Three reasons HAFA is awesome

By Winnie ZwickCommunications SpecialistHmong American Farmers Association

What have I learned in my first 3 months as an MCN VISTA? 

Many of the trainings, workshops and events I’ve been able to attend for free through MCN have helped me see why the Hmong American Farmers Association (HAFA) is where it’s at. Here’s why:

1.    Community engagement is in HAFA’s DNA

VISTAs visit HAFA Farm for September 11 National Day of Service

We had a beautiful, meaningful 9/11 Day of Service at the Hmong American Farmers Association (HAFA) Farm in September! VISTAs spent the day outside helping HAFA staff prepare for their 2nd Annual Open House, which took place that Sunday.

Together VISTAs painted event signs, unloaded furniture and a bouncy castle, cleaned the farmhouse, mowed the lawn, set up the hay wagon for rides and picked green beans for the event, among other activities.

HAFA staff appreciated our contributions. They stated that the work we accomplished in one day would have taken their team a week to finish!


By Dana Jaehnert, Entrepreneurs of Color Program Development CoordinatorLegalCORPS

This story is one not primarily of my service, but of my education. 

I say this because these past 7 months of my VISTA service year have not been as much about what I can bring to a community, but about how my community is shaping me. 

I was educated my whole life by textbooks that told the stories of white people conquering continents, starting new technological innovations, winning wars, and finding resources. As I’ve grown up, I’ve slowly begun to realize that this was not a proper education.

Some of my teachers in high school did amazing work teaching me about the successes, struggles, and truth of non-white communities in the United States. They taught truths about the destruction of Hiroshima, the colonization of Native Lands, the conqueror Cortez who pillaged Latin America, the Khmer Rouge genocide in Cambodia. Few ventured to talk about the racial disparities that are in our own backyards. I did read a book about a man who added pigment to his skin; he took on the life of a black man living in the south of the U.S., when he had grown up as a white man in the north. The personal struggles that he went through in the book were eye opening for me. 

Following the Blue Line Coalition

By Giselle Efon, Community Engagement Program AssociateNexus Community Partners

My VISTA year has been completely amazing so far. The fact that I was even able to get this position was very surprising to me. I can still remember the day of my interview, how I left the Nexus office and I randomly started running away because I thought I did very poorly on the interview. I also called my sister over the phone to complain to her about how I will not get the position. I was surprised to get a phone call that same day, at 2pm regarding how I got the position.

It was very strange to leave a college job setting to a real professional setting. Honestly, I must admit that this is the most comfortable environment I have been in out of my comfort zone. Most people in the nonprofit setting are mostly very nice, polite, friendly, respectful, outspoken, and passionate about what they do. In college, I never saw people like this before.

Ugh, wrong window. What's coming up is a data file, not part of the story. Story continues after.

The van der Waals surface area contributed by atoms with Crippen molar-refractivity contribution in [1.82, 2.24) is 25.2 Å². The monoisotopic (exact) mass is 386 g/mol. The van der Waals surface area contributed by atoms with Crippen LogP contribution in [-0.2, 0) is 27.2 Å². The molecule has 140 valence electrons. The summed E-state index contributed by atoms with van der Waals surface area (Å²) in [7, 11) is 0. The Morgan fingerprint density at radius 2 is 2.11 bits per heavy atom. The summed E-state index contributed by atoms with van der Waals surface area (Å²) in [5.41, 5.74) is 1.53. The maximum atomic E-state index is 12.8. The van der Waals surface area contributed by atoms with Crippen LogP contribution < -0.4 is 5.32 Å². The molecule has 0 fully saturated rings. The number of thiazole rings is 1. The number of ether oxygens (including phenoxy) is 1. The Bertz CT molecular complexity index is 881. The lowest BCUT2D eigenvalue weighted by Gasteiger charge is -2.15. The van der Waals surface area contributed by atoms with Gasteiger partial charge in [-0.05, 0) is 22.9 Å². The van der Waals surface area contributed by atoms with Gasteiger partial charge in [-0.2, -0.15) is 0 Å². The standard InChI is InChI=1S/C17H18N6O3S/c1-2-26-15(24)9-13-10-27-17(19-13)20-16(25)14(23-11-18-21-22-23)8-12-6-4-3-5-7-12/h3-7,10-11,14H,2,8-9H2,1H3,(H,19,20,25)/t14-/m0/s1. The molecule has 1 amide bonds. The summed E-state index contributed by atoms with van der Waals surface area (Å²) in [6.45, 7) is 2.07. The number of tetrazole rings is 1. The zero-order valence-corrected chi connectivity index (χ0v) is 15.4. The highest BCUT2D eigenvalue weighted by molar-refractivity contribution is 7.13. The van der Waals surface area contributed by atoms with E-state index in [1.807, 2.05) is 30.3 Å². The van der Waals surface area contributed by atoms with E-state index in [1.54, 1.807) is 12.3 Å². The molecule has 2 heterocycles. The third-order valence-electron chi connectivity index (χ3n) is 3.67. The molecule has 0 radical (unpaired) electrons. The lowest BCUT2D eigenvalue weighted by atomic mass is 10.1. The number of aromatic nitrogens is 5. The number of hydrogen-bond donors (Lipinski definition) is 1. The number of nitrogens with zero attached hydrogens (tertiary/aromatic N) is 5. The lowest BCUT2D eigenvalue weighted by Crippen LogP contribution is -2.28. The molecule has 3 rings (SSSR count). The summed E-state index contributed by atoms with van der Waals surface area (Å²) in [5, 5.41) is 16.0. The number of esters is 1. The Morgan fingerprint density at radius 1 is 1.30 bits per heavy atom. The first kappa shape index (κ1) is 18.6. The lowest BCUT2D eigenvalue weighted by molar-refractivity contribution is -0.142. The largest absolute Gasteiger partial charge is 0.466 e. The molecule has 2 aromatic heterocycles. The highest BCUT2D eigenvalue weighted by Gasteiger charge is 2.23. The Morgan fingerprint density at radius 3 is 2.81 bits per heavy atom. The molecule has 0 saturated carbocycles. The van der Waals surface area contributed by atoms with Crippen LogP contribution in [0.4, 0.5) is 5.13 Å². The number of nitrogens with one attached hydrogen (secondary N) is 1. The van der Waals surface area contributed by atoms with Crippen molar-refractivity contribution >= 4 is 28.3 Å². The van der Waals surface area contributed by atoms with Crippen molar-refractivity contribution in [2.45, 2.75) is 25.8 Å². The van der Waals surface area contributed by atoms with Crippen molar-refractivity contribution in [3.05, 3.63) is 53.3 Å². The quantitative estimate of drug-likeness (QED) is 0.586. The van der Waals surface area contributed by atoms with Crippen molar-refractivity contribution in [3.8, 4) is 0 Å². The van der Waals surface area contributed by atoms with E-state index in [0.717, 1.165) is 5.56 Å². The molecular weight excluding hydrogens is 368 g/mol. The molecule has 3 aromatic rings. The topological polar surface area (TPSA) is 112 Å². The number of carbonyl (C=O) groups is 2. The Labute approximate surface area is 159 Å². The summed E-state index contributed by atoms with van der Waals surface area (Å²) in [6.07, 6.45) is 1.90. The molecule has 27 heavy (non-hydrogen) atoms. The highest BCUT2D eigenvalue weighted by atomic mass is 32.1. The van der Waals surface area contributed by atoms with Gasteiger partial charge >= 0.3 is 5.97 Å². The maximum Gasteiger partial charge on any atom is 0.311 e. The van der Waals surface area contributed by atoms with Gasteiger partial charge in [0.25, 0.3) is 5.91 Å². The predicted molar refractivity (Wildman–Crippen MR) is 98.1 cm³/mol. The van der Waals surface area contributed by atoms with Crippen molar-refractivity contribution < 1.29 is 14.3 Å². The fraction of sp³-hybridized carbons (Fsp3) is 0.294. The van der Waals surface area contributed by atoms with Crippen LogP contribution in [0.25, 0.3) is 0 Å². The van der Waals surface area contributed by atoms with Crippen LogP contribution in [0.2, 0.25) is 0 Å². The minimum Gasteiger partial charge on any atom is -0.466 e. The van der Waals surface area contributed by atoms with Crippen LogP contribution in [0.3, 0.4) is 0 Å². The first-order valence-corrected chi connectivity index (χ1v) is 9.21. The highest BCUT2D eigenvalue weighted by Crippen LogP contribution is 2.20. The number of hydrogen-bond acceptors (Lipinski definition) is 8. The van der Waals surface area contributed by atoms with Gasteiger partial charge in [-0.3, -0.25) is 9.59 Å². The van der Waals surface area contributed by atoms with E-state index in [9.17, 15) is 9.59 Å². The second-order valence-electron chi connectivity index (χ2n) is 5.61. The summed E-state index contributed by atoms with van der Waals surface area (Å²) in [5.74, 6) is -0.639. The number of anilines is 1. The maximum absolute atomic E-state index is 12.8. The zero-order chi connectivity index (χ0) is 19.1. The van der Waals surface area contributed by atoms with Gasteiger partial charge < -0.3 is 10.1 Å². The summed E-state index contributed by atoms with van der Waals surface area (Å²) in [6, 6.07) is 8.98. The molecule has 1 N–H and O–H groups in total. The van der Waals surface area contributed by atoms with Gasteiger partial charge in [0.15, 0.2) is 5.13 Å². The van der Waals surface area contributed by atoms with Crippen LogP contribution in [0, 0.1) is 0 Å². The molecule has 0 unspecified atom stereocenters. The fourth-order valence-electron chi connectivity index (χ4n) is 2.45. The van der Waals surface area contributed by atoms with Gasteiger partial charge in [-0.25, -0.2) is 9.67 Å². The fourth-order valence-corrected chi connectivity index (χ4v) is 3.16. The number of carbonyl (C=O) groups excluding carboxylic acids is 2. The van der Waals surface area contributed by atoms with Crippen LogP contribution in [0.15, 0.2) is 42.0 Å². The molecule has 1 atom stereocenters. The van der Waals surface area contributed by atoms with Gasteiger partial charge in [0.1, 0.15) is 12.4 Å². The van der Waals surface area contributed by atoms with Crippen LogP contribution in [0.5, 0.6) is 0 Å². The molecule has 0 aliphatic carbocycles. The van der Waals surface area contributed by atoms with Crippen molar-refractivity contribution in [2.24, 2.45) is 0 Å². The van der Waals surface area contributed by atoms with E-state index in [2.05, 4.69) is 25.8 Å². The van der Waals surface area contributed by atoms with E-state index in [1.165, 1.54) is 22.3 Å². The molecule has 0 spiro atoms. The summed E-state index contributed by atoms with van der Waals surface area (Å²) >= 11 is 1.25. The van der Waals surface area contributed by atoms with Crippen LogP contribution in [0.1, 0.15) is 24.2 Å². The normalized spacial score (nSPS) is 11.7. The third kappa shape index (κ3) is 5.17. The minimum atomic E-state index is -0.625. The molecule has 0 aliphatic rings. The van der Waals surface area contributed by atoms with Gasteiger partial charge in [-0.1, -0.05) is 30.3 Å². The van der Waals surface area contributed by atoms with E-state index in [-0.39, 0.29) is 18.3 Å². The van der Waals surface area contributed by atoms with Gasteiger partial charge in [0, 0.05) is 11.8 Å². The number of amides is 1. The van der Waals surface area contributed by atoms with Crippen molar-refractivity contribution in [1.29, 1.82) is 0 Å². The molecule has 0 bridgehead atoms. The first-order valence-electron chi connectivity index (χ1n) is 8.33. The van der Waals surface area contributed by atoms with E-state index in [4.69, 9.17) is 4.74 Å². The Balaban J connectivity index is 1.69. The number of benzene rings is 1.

Why are we here, again? A mental tooklit for surviving capacity building work

By Kate Fridley, Nonprofit Outreach SpecialistNonprofits Assistance Fund

I was huddled in my cubicle at the Nonprofits Assistance Fund (NAF), reading up on the latest nonprofit news and generally minding my own business, when suddenly I heard a loud "WHOOP" from down the hallway. 

One of my coworkers burst out of her office and slammed her hand down on a small call bell by the filing cabinet, ringing it several times. Other people trickled out into the hallway to cheer and patting each other on the back.

We had just received a grant to establish a financial leadership cohort, an opportunity we'd been coveting that would allow us to train nonprofit leaders in savvy financial practices. It turns out that ringing the bell is a way to acknowledge that achievement – and to let everyone know that we've hit a critical milestone in pursuing our mission.

What does it mean to build community? Community engagement versus outreach

By Sam Holte, Development Outreach SpecialistHACER

As someone who has stepped out of one community and into another with the transition of college to the “real world,” a large part of me feels like I have been released into the wild and been told to navigate through a forest path in the dark. I have been told where I am supposed to go, but I don’t yet have the map to get there. This goes for not only my life goals and aspirations, but also for making friends and setting down roots in my neighborhood, city and state.

A guiding light on the path that I have come back to again and again in this journey is thinking about how I am grounded in my work and how HACER is grounded in the community. Learning about community engagement and how it compares to outreach helped me find the questions and explore the answers, a process that I hope I will continue beyond my VISTA experience.

Reflections on our first lunch and learn

By Wayne Lee, Inclusion and Engagement Resource Specialist, Minnesota Council of Nonprofits

Our VISTA cohort is predicated on the recognition that numerous nonprofits led by and serving communities of color face particular challenges in being able to more effectively realize their missions. In tandem with that recognition is the understanding that the Minnesota Council of Nonprofits has great access to various resources that promote, connect, and strengthen nonprofits, but that these resources have historically not been accessed by organizations of color. Consequently, our cohort is placed at various capacity-building nonprofits in hopes of meeting the needs of these organizations and increasing their access to the aforementioned resources.